We can grow the economy, strengthen security — and reduce emissions
Correction: An earlier version of this piece contained incorrect figures for U.S. renewable power generation. The error has been corrected.
In the Unites States’ march to transition to clean energy and reduce greenhouse gasses, resilience may be the most important word to summarize 2021. Nine months after the pandemic first upended lives and the economy, the market fundamentals for clean energy looked unstoppable. But it was not clear what further recovery would look like, nor how continued shocks would affect commitments to clean energy. Now, as we learn to live through new COVID-19 variants and economic and geopolitical challenges, the data are clear: We can grow the economy, create jobs, enhance national security and tackle climate change at the same time.
According to new data and analysis from the 2022 Sustainable Energy in America Factbook from the Business Council on Sustainable Energy, clean energy production is up. Way up. Records were broken for renewable power, battery storage and sustainable transportation. And while emissions have slightly risen, the U.S. economy is on a fundamentally cleaner and more efficient trajectory than ever before.
In 2021, solar and wind power were built at a record pace due to surging demand by companies, households and sound economics. While the cost of building solar, wind and natural gas was higher in 2021 than 2020 — due to rising material, freight and fuel prices — new projects skyrocketed. Solar construction surged by nearly 60 percent with 24.2 gigawatts commissioned in 2021 compared to 18.7 gigawatts in 2020. Wind added 13 gigawatts of new power. The two technologies accounted for a record 13 percent of total U.S. power generated.
More than 4.1 gigawatts of predominantly battery energy storage was added to the U.S. grid too, which is more in one year than in all preceding years combined. The underlying driver is the growing need for batteries and other forms of energy storage to match the timing of renewable power supply with household demand. But the rapid pace is possible due to regulatory changes that removed barriers as well as state-level targets to encourage uptake.
Demand for U.S.-produced natural gas grew 9.4 percent — driven largely by exports. Liquid natural gas (LNG) exports jumped an astonishing 64 percent last year, providing much-needed energy security to our allies in Europe and helping Asia meet growing demand while lowering global carbon emissions at the same time.
All this new clean energy means that as the U.S. economy grew, we also improved our competitiveness. Over the course of 2021, the U.S. economy grew by 5.6 percent and energy use rebounded by only 4.4 percent. The result was that U.S. “energy productivity” — the ratio of GDP growth vs. energy growth — improved once again.
Similarly, economy-wide emissions hit 6,263 metric tons of CO2 in 2021, up 5.8 percent from 2020 but still 4.4 percent below 2019 levels. Contributing to this rise was increased energy production from coal-fired power plants due to higher natural gas prices and lower output from large hydro projects. Transportation-related emissions also rose as more Americans hit the roads compared to 2020 and air travel picked up. However, transport emissions in 2021 did not return to 2019 levels. Over the past decade, economy-wide emissions are down 15 percent from 2005 levels.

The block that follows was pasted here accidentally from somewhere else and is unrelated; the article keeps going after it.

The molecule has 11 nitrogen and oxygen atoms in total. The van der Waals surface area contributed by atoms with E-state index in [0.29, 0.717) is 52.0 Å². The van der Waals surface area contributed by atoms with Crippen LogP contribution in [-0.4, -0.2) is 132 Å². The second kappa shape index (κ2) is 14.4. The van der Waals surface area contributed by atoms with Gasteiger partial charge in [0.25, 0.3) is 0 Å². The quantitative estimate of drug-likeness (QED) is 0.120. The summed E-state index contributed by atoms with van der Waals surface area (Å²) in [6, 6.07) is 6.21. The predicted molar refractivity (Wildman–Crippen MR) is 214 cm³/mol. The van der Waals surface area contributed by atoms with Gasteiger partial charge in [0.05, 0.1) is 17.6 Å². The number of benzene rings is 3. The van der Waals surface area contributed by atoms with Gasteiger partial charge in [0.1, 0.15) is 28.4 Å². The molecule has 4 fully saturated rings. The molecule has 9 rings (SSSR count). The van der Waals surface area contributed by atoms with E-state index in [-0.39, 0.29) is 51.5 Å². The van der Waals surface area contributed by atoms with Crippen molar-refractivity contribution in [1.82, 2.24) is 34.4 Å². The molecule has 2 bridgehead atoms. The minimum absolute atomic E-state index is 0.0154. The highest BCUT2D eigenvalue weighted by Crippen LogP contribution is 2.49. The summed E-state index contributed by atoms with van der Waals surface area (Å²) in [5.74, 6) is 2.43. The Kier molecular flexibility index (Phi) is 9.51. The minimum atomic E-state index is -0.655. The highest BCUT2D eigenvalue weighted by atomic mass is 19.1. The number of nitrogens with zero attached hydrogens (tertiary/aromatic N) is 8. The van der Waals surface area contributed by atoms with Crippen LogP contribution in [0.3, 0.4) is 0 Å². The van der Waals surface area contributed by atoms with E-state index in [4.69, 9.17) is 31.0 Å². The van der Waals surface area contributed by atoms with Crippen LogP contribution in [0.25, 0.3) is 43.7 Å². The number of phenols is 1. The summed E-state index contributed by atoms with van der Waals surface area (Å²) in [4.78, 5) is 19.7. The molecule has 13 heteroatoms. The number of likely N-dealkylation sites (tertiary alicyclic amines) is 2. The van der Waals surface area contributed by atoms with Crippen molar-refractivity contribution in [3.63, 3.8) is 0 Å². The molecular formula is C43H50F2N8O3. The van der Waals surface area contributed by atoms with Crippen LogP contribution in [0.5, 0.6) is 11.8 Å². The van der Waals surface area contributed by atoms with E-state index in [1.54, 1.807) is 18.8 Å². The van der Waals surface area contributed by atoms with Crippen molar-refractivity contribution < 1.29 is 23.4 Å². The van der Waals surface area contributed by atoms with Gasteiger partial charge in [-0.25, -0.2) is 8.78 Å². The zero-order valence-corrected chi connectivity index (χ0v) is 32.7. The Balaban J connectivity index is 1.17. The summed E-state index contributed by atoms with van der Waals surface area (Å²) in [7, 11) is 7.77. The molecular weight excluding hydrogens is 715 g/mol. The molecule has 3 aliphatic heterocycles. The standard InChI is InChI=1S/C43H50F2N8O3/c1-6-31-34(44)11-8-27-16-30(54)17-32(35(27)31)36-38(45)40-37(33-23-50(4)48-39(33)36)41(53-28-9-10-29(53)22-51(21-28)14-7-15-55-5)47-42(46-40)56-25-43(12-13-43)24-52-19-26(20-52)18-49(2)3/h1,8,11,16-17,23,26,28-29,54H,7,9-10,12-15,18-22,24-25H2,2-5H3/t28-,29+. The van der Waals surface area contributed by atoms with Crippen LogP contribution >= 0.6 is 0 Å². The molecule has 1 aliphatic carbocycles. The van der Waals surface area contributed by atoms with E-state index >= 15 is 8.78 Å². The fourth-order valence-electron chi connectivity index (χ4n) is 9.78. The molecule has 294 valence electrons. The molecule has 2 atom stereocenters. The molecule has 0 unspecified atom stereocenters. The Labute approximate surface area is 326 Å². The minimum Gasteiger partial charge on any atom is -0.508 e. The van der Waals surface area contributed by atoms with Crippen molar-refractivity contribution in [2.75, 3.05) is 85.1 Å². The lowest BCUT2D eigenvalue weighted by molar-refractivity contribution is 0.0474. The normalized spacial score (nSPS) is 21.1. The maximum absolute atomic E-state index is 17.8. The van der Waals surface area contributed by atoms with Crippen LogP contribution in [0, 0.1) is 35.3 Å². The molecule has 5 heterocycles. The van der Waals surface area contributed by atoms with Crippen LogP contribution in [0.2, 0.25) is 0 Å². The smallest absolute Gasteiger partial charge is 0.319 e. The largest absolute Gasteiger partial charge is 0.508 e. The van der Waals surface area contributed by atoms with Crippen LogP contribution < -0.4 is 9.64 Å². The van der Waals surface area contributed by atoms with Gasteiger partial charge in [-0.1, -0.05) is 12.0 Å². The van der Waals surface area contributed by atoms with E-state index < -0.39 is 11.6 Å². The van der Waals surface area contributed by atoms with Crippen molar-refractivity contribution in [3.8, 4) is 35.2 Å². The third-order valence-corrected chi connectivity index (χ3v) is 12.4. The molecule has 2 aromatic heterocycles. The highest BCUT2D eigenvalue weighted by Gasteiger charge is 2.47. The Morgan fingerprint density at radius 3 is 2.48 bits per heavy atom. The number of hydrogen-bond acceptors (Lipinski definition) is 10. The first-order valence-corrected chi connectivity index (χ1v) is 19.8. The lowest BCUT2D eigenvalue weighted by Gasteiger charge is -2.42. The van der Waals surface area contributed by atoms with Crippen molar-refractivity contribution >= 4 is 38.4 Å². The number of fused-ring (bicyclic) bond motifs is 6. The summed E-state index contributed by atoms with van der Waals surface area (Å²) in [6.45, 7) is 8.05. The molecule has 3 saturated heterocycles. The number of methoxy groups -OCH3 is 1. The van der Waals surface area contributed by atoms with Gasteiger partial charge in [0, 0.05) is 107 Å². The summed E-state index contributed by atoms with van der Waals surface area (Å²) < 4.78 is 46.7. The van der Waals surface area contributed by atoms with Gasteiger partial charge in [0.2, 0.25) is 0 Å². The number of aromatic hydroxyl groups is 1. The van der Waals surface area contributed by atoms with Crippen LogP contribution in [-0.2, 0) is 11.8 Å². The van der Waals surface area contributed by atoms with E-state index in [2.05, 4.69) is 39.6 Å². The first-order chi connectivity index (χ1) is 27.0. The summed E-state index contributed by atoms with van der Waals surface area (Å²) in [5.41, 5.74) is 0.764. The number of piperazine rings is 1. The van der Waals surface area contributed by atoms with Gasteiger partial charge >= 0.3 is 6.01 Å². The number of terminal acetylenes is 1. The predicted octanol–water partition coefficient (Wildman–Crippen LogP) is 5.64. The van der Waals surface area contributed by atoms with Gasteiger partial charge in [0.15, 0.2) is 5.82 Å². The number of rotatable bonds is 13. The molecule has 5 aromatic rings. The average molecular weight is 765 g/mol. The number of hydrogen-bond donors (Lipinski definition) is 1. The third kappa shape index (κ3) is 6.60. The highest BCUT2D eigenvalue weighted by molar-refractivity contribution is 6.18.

The long-term trend of the U.S. using energy more efficiently and with lower greenhouse gas emissions is beneficial not just for the planet but for U.S. exporters — particularly as global customers become more discerning about the carbon footprint associated with the products they purchase.
The writing is on the wall that more decarbonization is on the way. Actually, it’s written on the streets — Wall Street and Main Street.
Record volumes of private capital were deployed into virtually every asset class in 2021, $755 billion worldwide and $105 billion in the U.S. alone. Given that capital invested today will yield results tomorrow, the private funds raised in 2021 foreshadow considerable new build and progress on key technologies for years to come.
The federal government is also taking notice. The bipartisan Infrastructure Investment and Jobs Act that was signed into law in November allocates an unprecedented $80 billion for new energy technologies. The new law funds important direct air capture, carbon capture, hydrogen and advanced nuclear projects to demonstrate these technologies on the path to commercialization. It will also help plug abandoned oil and gas wells leaking potent greenhouse gases. It also includes much-needed funding to help decarbonize heavy-industry by focusing on research, development and deployment of new technologies, advanced energy manufacturing and recycling, and industrial emissions demonstration projects.
Like any economic sector, global events, supply chain bottlenecks and inflation pose real threats to clean energy. But the tide is flowing toward capital investments large and small that will deliver cleaner air, cleaner water, as well as tangible reductions in greenhouse gas emissions. It will also strengthen energy security for the U.S. and our allies. And like the Americans they employ, businesses in clean energy are showing resilience and finding new ways to deliver.
Charles Hernick is a vice president at Citizens for Responsible Energy Solutions (CRES) Forum, a nonpartisan, 501 (c)(3) nonprofit organization committed to educating the public and influencing the national conversation about clean energy.
Lisa Jacobson is the president of the Business Council for Sustainable Energy, a coalition of companies and trade associations from the energy efficiency, natural gas and renewable energy sectors.